Black Diamond Carbon Compactor Review
Cons: Fixed length, not as strong as other poles
Manufacturer: Black Diamond Equipment
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Black Diamond Carbon Compactor
|Price||$169.95 at Amazon||$150 List||$154.95 at Backcountry|
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|$199.95 at Amazon||$110 List|
|Pros||Packs very short and slender, lightweight, simple and fast to use||Comfortable grip, lightweight, good features||Nice grip features, relatively light, easy to use||Very comfortable to hold, packs small for splitboarding, good length adjustment||Simple design, good durability, comfortable grip|
|Cons||Fixed length, not as strong as other poles||Not as durable as some, doesn't pack small enough for splitboarders||Not durable, grip only works for large hands, doesn't pack small||Some play in the pole sections when extended, relatively heavy, expensive, slow in transition||Sluggish swing weight, doesn't pack as small as we hoped|
|Bottom Line||The right choice for splitboarding, this pair is simple to use and packs small||These lightweight poles are great for big days in the hills||A good carbon pole for users with large hands||A high-performance pole for splitboarders or skiers with some room for improvement||An unremarkable 3-section backcountry ski pole, but can double as a trekking pole|
|Rating Categories||Black Diamond Carbon Compactor||Black Diamond Razor Carbon Pro||G3 Via Carbon||Leki Tour Stick Vario Carbon||Black Diamond Expedition 3|
|Ease Of Use (35%)|
|Packed Size (15%)|
|Specs||Black Diamond...||Black Diamond...||G3 Via Carbon||Leki Tour Stick...||Black Diamond...|
|Size Tested||120 cm||140 cm||Long||135 cm||140 cm|
|Measured Weight Per Pair (oz)||18 oz||18 oz||18 oz||19 oz||19 oz|
|Shaft Material||Carbon fiber||Carbon||Carbon||Carbon, aluminum||Aluminum|
|Min Length (cm)||120 cm||115 cm||115 cm||115 cm||62 cm|
|Max Length (cm)||120 cm||140 cm||145 cm||135 cm||140 cm|
|Pole Design||Z-Pole||Adjustable||Adjustable||Adjustable||Double Adjustable|
|Locking Mechanism||Z-Pole||Flick Lock||Flick Lock||Speed Lock 2||Dual Flick Lock|
Our Analysis and Test Results
We are impressed by the Carbon Compactor's small packed size and ease of use, which make it perfect for splitboarding. The locking mechanism is easy to operate, which helps splitboarders make fast transitions at the top of each ascent. It doesn't have an adjustable length, nor does it feel extremely solid when the shaft sections are extended, which makes it less useful for backcountry skiers. That said, this is a great pole for splitboarders who want a light and simple pole for skinning that will quickly disappear when it's time to shred.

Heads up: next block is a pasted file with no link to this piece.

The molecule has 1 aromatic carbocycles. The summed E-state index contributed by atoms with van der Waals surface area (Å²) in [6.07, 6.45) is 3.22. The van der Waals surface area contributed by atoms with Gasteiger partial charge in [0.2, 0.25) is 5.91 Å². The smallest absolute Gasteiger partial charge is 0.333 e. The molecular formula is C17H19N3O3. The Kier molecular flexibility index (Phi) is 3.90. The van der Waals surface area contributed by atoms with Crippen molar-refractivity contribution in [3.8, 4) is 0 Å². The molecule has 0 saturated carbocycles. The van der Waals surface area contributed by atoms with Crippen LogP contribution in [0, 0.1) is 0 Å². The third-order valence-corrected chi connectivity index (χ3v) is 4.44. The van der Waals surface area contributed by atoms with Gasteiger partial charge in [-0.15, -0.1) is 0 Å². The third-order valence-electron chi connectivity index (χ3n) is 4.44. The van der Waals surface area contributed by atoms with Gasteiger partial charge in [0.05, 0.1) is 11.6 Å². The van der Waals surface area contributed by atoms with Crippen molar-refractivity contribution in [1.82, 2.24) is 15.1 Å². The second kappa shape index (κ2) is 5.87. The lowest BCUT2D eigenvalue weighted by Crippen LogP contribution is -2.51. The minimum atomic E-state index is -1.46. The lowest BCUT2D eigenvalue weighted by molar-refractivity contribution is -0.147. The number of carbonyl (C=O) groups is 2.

Ease of Use
The Carbon Compactor features a simple design that makes for easy use and quick transitions. It uses a z-pole collapsible design, and the sections lock into place with a satisfying click. The sections then collapse at the push of a button and snap into designated holes in the pole basket so the sections stay neatly folded together. Our team of splitboarders also appreciate the speed at which this pole breaks down — it's easy and takes only a couple seconds, speeding up transition times. Deployment is also super fast. It is our favorite design of all the z-poles on the market.
The grip is well-designed, featuring sticky rubber in an ergonomic design, and more rubber extending down into the secondary grip position. The top of the handle is large and rounded, providing a large surface to push against while climbing steeply. On side of the handle features a hook for easily flipping heel risers and toe locks into place. The powder basket features an asymmetrical design, which allows for use on firm sidehills or traverses.
There is no length adjustment feature, so be sure to pick the right size when you buy. Furthermore, users who have to deal with long, flat approaches and outtracks might prefer a pole that can be extended for Nordic-style double poling.
Weighing in at 18 ounces per pair, the Carbon Compactor is among the lightest poles in our test. This is due to the simple, non-extendable design and carbon shaft components. On the uphill, the weight of the pole is very comfortable. On the downhill, you won't even notice it on your backpack.